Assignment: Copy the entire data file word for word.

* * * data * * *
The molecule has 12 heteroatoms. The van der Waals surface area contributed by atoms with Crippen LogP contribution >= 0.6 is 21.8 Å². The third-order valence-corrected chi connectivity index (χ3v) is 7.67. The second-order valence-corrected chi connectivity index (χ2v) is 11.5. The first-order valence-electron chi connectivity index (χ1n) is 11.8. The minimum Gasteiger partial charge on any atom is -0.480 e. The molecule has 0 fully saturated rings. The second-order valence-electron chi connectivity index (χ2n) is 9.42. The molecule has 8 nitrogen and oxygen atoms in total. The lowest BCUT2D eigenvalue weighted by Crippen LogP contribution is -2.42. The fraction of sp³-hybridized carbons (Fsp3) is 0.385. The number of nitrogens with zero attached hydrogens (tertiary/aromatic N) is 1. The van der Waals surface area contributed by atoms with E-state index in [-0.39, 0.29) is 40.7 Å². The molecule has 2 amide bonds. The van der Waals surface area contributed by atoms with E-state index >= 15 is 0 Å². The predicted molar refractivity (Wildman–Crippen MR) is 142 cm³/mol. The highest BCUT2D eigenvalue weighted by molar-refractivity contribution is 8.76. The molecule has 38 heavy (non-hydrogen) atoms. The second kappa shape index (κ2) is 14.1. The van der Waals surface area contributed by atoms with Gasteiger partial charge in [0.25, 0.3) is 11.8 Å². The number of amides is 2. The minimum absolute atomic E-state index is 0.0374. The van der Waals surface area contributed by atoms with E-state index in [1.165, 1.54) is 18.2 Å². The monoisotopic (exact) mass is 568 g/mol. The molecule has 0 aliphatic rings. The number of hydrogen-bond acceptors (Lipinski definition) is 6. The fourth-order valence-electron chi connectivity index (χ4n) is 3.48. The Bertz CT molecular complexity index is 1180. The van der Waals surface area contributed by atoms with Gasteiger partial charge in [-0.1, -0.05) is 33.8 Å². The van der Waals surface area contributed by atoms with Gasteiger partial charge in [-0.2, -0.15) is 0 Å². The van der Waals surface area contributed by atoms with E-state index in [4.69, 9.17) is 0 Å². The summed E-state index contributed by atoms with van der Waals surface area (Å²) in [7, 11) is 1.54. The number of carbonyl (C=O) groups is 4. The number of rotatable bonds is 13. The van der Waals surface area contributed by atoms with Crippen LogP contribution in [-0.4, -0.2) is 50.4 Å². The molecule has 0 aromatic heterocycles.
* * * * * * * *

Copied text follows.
The molecule has 12 heteroatoms. The van der Waals surface area contributed by atoms with Crippen LogP contribution >= 0.6 is 21.8 Å². The third-order valence-corrected chi connectivity index (χ3v) is 7.67. The second-order valence-corrected chi connectivity index (χ2v) is 11.5. The first-order valence-electron chi connectivity index (χ1n) is 11.8. The minimum Gasteiger partial charge on any atom is -0.480 e. The molecule has 0 fully saturated rings. The second-order valence-electron chi connectivity index (χ2n) is 9.42. The molecule has 8 nitrogen and oxygen atoms in total. The lowest BCUT2D eigenvalue weighted by Crippen LogP contribution is -2.42. The fraction of sp³-hybridized carbons (Fsp3) is 0.385. The number of nitrogens with zero attached hydrogens (tertiary/aromatic N) is 1. The van der Waals surface area contributed by atoms with E-state index in [-0.39, 0.29) is 40.7 Å². The molecule has 2 amide bonds. The van der Waals surface area contributed by atoms with E-state index >= 15 is 0 Å². The predicted molar refractivity (Wildman–Crippen MR) is 142 cm³/mol. The highest BCUT2D eigenvalue weighted by molar-refractivity contribution is 8.76. The molecule has 38 heavy (non-hydrogen) atoms. The second kappa shape index (κ2) is 14.1. The van der Waals surface area contributed by atoms with Gasteiger partial charge in [0.25, 0.3) is 11.8 Å². The number of amides is 2. The minimum absolute atomic E-state index is 0.0374. The van der Waals surface area contributed by atoms with E-state index in [1.165, 1.54) is 18.2 Å². The monoisotopic (exact) mass is 568 g/mol. The molecule has 0 aliphatic rings. The number of hydrogen-bond acceptors (Lipinski definition) is 6. The fourth-order valence-electron chi connectivity index (χ4n) is 3.48. The Bertz CT molecular complexity index is 1180. The van der Waals surface area contributed by atoms with Gasteiger partial charge in [-0.1, -0.05) is 33.8 Å². The van der Waals surface area contributed by atoms with Gasteiger partial charge in [-0.2, -0.15) is 0 Å². The van der Waals surface area contributed by atoms with E-state index in [4.69, 9.17) is 0 Å². The summed E-state index contributed by atoms with van der Waals surface area (Å²) in [7, 11) is 1.54. The number of carbonyl (C=O) groups is 4. The number of rotatable bonds is 13. The van der Waals surface area contributed by atoms with Crippen LogP contribution in [-0.4, -0.2) is 50.4 Å². The molecule has 0 aromatic heterocycles.